Martin Parr, the infamous photographer and filmmaker, renowned for casting his affectionate eye on the rougher parts of human society made a series in collaboration with Multistory entitled Black Country back in 2011. The short films exploring the lives of people in the Midlands are now available to watch online, including this glorious 20-minute long documentary about a sweet manufacturers, Teddy Gray’s which is content with being one of the last big companies that still does not use computers.
So meet the elderly but very cheerful Betty and Teddy and their team of loyal co-workers who spend their days producing the sweets using the old methods practised since 1826. A little impractical it may be, but it somehow it works, and this documentary succeeds in making you feel very warm and squishy indeed. Parr, you’ve done it again.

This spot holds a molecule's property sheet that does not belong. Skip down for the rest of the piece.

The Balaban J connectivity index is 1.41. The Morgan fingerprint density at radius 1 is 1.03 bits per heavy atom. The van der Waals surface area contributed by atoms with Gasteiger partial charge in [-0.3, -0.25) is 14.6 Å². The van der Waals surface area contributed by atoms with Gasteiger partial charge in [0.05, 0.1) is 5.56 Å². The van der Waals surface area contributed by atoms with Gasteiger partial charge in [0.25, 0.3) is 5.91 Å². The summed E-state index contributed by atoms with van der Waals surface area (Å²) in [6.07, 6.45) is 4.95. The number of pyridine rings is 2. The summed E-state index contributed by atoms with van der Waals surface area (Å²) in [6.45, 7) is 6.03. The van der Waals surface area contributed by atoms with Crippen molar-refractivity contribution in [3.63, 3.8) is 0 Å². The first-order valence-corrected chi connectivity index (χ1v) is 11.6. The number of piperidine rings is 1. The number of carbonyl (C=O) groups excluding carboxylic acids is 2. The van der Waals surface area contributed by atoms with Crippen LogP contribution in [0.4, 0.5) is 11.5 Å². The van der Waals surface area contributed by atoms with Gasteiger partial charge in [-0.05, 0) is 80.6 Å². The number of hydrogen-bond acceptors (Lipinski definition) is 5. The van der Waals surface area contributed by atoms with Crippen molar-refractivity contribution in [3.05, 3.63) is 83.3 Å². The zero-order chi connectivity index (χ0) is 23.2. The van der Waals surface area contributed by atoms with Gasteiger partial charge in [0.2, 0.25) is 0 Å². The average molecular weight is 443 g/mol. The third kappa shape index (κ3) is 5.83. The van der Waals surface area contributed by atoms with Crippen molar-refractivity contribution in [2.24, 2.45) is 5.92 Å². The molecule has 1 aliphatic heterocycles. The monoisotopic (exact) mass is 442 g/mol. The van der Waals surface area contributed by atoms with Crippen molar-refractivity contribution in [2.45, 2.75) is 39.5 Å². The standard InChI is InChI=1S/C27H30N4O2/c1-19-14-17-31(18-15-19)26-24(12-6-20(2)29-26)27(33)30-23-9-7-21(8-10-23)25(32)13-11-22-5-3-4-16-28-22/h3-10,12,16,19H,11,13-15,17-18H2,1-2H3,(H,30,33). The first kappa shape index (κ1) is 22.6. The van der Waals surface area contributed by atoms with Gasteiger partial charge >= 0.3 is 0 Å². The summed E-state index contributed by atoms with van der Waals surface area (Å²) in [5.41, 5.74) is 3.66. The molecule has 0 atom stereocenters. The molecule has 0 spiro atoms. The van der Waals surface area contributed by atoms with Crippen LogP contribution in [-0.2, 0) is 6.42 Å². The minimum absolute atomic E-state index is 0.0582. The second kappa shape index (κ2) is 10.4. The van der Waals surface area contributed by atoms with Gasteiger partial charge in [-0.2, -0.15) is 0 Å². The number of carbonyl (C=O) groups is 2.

- Anthony Burrill tells us about his numerous Etsy WORK HARD rip-offs
- Stina Löfgren’s instructional illustrations for practical lunges
- Scandinavian aesthetics and do-right design approach: the brand values of Nudie Jeans
- A beautiful portrait of the communities, theatre and blingy pants of South Yorkshire wrestling
- Back to basics with Davide Di Gennaro’s symbol-heavy design workshop identity
- “I wouldn’t recommend trying to make it as an illustrator to anyone”: straight-talking McBess
- Should illustrators be treated like designers?
- Jonathan Barnbrook talks us through designing David Bowie's new album artwork
- Colourful masses with a Memphis aesthetic in Mariano Pascual’s illustrated alphabet
- Grey London's thoughtful, powerful and innovative new campaign for Tate Britain
- Anthony Burrill on starting out and staying focussed
- Introducing French design studio plus mûrs and its beautiful poster designs